#7 Sep 13, 2011
Ahhh, good try at obfuscating.

Chiroeconomincs stated that more than 60% of all chiropractors use activator. By definition, those more than 60% of all chiropractors are engaging in quackery.

Do some chiropractors use spinal manipulation? Of course they do. Do most chiropractors over treat and over charge? Of course they do.

The only evidence for using generic spinal manipulation is limited to uncomplicated nonradiculopathic low back pain.

And feel free to read the ICPA and sherman web sites for evidence that chiropractors claim they can treat "bed wetting".

Do you need me to post the links?

Time to empty the chiropractic diaper.

Manhasset, NY

#8 Sep 13, 2011
Oh, what the heck ....

here's the link where chiropractors claim to cure/treat bed wetting.

This link is from the world's largest chiropractic pediatric organization.

Geneva, NY

#9 Sep 13, 2011
Ok now where am I seeing the use of activator as a sole treatment? Hmm I do see dietary intake, and the chiropractic adjustment. Neither of which make a statement in saying "This is the cure for bed wetting" Regardless there are cases that have shown chiropractic has resolved the case at hand...

Now people are getting results using these treatments, and in extreme cases where this situation is hampering ones life in which various treatments are not working, what is the Harm/side effects of chiropractic care? None there is none!

It is safe, and beneficial to receive care. Chiropractors educate patients on preventative care. A few visits a year keep an eye on if any developing conditions are present, and are referred to other medical professionals when severe and in need of invasive treatment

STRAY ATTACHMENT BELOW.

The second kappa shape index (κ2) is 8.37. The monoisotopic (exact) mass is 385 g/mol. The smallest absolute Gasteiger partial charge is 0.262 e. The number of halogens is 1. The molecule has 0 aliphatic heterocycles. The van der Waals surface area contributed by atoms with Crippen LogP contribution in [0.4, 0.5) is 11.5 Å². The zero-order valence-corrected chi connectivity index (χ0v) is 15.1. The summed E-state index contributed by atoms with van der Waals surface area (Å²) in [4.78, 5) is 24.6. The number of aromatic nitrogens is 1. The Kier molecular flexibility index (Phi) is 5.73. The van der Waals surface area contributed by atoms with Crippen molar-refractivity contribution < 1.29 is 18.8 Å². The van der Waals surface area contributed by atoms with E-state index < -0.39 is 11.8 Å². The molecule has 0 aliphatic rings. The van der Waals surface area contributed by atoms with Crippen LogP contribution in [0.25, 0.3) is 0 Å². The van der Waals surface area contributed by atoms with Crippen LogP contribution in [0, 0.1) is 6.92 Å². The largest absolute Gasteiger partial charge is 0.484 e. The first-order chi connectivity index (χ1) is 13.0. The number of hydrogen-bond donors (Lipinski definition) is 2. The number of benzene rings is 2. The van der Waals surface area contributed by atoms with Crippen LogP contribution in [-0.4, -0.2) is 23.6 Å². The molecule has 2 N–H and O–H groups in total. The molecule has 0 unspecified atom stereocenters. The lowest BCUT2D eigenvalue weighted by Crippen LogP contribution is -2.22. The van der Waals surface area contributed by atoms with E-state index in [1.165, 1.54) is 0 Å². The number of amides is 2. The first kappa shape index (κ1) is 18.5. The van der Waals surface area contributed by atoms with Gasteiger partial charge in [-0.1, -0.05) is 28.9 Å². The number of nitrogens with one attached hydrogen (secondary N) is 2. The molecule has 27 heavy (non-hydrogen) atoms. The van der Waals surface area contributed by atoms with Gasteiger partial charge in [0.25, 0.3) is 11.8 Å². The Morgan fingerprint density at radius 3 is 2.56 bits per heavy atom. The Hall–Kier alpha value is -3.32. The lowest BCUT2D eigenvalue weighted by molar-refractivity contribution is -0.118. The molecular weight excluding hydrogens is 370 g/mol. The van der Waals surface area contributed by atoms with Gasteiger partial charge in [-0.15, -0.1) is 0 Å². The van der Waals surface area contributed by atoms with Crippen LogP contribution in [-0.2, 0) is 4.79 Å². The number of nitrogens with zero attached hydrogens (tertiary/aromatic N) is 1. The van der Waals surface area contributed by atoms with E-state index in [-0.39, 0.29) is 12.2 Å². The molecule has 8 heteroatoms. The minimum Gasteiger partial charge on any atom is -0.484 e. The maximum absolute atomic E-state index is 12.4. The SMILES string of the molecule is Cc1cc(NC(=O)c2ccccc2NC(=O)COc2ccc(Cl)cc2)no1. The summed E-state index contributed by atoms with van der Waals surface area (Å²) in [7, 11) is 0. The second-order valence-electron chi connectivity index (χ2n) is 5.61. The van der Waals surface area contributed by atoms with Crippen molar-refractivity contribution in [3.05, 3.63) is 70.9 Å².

Wisdom it is only again apparent that you are trying to manipulate information to constrain to your own bias.

Why don't you protest amongst religious groups because there beliefs are not science. Why don't you deter people from prayer? Its a skeptic mind you have that is so single minded that you convinced yourself you have the one in only answer. It is pathetic that you have been posting the same ole rhyme abroad various websites.

Manhasset, NY

#10 Sep 13, 2011
Oh I see your logic. In your world, chiropractors accept patients who come to them with, as an example, their chief complaint being bed wetting. The chiropractor accepts the patient and begins treating them.

The chiropractor, of course, never claims to cure bedwetting, just claims that if he can "correct their subluxations" then the body will heal itself of the bed wetting condition. NOw, follow this shemmie, the chiropractor implies that he can effectively treat/cure them of their bed wetting. Classic chiropractic double speak there shemmie.

Fact, there is NO evidence that any chiropractic treatment can cure/heal bed wetting. Period. These quacks prey on innocent and desperate people.

Thankfully, bed wetting is self limiting and almost always improves on its own.

So shemmie, we can both agree that nutrition can play a part in treating bed wetting. Here's your chance shemmie, as you claim to know chiropractic (since you post here) What chiropractic technique can effectively treat bed wetting?

Is activator better than proadjuster? Is nucca better than AK?